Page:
Parent Engagement Through Abriendo Caminos/Opening Pathways: Giving Back to the Community Through Teaching

Parent Engagement Through Abriendo Caminos/Opening Pathways: Giving Back to the Community Through Teaching

Mónica Hernández-Johnson (University of Nevada – Las Vegas, USA) and Rosemary Q. Flores (University of Nevada – Las Vegas, USA)
DOI: 10.4018/978-1-5225-3943-8.ch012

Abstract

“Abriendo Caminos/Opening Pathways for Students of Color Into the Teaching Profession: Giving Back to the Community Through Teaching,” funded by an educational improvement grant, was designed to address the teacher shortage and demographic diversity gap between students and teachers in a largely urban public school district in the Southwestern United States. The research team at a large, minority-serving public research institution set to address the teacher shortage and diversity gap in three distinct ways—research, recruitment, and registration/retention—with a strong parental engagement component in every stage. Research shows that the engagement of multicultural families/families of color in schools and surrounding community initiatives may more expediently and reliably translate into improved student educational outcomes than does that involvement focused largely on their children's performance in school. This chapter delineates practical hands-on methods to develop stronger parent partnerships using a social justice lens.
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Essential Questions

  • How parents of color become engaged in the university?

  • What are some specific action steps to build a genuine relationship with parents of color as they step unto a university campus?

  • With parents, how can we increase critical inquiry while asserting their agency in educational settings?

Teaching has always been, for me, linked to issues of social justice. I've never considered it a neutral or passive profession. -Bill Ayers

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Introduction

“Abriendo Caminos/Opening Pathways for Students of Color into the Teaching Profession: Giving Back to the Community through Teaching” funded through an educational improvement grant by the Acme Department of Education (ADE), was designed to address the teacher shortage and the demographic diversity gap between students and teachers in Shark County School District (SCSD), a largely urban (with some rural and suburban pockets) public school district in the Southwestern United States. The research team at the University of Acme, Local Area (AULA), a large, minority-serving, public research university located in the urban Southwest set to address the teacher shortage and diversity gap in three distinct ways: research, recruitment, and registration/retention, with a strong parental engagement component in every stage. Research shows that the engagement and involvement of multicultural families/ families of color/ minority parent(s) in schools and the surrounding community initiatives may more expediently and reliably translate into improved student educational outcomes, than when involvement is focused solely or largely on their children’s performance in school (Clark, Flores, Rivera, Biesinger, & Morgan, 2012). Efforts to engage parents must be purposeful and meaningful. Parental efforts and participation need to go beyond being a teacher’s aide or providing administrative help, instead offering involvement in all efforts to improve the academic outcomes of all students.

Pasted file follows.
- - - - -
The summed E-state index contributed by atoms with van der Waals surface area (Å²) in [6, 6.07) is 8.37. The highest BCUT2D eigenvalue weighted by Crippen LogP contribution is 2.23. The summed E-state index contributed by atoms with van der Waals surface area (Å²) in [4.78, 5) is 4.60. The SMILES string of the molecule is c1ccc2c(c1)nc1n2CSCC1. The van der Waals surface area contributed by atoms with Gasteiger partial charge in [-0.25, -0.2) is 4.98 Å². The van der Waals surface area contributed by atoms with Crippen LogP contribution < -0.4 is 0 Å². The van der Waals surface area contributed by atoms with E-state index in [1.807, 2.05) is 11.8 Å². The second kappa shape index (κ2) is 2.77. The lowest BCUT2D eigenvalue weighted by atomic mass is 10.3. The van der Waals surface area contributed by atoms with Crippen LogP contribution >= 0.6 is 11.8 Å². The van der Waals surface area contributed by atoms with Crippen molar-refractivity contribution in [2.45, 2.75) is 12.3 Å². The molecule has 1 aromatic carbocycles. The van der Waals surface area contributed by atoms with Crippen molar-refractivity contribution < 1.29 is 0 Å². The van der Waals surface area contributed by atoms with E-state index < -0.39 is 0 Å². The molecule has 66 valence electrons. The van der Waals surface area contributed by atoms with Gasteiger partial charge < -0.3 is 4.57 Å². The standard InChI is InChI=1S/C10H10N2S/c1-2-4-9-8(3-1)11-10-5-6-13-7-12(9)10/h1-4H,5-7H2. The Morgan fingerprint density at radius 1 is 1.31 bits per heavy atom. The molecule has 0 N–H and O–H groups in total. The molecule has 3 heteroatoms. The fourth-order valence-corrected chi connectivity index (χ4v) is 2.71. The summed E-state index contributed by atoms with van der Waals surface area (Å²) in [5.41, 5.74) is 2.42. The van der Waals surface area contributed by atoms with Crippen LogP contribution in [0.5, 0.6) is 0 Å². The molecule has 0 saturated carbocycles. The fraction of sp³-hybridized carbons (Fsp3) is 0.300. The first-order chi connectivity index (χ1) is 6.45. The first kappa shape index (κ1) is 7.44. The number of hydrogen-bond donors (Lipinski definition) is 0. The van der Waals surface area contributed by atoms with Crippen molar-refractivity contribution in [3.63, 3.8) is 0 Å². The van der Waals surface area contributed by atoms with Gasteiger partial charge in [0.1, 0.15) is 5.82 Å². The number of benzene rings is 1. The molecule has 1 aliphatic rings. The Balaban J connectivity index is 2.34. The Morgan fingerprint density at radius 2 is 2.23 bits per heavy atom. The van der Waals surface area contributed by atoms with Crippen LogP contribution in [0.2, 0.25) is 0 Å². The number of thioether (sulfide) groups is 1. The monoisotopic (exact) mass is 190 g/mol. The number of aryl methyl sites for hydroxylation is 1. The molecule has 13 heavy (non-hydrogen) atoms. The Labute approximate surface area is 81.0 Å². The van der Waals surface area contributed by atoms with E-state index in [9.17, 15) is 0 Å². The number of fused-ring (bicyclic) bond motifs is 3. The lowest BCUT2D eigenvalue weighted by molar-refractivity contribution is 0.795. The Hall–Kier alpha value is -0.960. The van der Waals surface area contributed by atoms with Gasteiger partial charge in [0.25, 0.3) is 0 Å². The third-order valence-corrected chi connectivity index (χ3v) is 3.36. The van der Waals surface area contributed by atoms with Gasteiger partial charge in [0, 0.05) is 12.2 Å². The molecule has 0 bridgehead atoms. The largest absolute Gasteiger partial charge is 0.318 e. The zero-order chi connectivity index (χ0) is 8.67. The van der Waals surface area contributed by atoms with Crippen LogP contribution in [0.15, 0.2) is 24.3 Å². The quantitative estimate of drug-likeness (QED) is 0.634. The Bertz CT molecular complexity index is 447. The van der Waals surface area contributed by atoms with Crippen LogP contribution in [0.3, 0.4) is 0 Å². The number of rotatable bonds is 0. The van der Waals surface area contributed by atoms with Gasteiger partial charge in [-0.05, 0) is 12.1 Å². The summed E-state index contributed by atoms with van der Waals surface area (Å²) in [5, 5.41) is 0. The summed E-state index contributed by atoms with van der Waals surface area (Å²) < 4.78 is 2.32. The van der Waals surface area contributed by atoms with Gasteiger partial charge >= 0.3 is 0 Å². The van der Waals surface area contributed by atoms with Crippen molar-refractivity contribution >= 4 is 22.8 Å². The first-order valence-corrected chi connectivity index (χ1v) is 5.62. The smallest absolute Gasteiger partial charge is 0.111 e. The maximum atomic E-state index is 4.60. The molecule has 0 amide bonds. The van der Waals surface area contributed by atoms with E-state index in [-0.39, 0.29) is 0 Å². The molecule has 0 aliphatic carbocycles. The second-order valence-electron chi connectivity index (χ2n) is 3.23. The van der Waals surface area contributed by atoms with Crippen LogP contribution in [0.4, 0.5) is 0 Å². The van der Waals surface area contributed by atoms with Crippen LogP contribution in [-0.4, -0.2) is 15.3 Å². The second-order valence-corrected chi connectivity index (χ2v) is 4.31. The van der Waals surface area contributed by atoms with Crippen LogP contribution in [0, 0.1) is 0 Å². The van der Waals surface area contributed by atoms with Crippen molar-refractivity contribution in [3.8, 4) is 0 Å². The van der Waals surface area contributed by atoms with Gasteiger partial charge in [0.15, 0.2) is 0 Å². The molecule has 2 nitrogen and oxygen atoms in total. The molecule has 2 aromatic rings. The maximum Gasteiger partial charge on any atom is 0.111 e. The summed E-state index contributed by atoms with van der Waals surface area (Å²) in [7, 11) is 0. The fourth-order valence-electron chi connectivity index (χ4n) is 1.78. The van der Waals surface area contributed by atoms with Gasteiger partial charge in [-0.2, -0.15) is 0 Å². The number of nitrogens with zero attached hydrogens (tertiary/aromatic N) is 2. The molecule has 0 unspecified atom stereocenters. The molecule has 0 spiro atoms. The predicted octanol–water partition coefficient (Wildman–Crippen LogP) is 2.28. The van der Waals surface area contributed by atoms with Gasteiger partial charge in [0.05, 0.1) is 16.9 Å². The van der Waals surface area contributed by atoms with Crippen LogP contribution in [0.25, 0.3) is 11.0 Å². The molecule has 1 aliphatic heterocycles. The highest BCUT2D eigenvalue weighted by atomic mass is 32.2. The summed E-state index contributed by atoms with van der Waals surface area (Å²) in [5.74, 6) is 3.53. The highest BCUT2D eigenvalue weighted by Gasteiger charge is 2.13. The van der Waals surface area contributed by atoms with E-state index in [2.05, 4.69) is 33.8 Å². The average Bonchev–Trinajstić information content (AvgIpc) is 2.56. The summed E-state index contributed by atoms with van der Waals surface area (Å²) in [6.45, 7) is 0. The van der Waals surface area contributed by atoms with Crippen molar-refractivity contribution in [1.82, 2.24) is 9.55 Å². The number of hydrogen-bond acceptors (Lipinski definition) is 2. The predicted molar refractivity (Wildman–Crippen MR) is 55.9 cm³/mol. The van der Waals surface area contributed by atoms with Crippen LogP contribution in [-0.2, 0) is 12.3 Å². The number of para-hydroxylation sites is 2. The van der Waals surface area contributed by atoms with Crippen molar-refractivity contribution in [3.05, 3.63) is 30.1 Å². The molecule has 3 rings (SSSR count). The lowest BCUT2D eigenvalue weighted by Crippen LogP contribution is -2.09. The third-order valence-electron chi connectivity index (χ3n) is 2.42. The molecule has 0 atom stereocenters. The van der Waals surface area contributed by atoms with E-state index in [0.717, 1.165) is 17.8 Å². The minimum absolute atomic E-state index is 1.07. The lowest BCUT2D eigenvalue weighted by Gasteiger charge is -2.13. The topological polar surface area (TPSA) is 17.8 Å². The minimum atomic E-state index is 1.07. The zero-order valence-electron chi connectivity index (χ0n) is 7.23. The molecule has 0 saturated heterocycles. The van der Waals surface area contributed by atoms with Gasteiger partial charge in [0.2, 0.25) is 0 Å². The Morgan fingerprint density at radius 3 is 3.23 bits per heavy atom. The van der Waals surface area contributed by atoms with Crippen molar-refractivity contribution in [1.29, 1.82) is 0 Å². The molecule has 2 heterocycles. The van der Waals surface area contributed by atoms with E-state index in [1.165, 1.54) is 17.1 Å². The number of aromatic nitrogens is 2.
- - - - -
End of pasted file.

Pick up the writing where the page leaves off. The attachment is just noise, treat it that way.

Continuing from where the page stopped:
Historically, as Hidalgo, Siu and Epstein (2004) explain, low achievement rate among Latinx students are partly attributable to teachers’ and other school personnel’s prevalent deficit perspectives of Latinx families. In particular, this applies to those families’ culturally-specific child-rearing and school-involvement practices that often lead educators to perceive these (and other minority) parents as difficult to reach, uninterested in their children’s education, or as not valuing education altogether. The prevalence of deficit perspectives in schools creates barriers and impediments that preclude parents from feeling welcomed and their cultural capital from being recognized and valued. The parent engagement process implemented during the first year of Abriendo Caminos sought to dismantle these barriers by co-engaging school personnel involved with the project in rethinking parent involvement through an asset lens. We will delineate these engagement processes so that PK-12 teachers, counselors, and administrators, as well as teacher educators and educational researchers may learn to utilize approaches, strategies, and practical hands-on methods for developing stronger parent partnerships. We will also discuss how this orientation to parental engagement is consistent with the goals and objectives of social justice.

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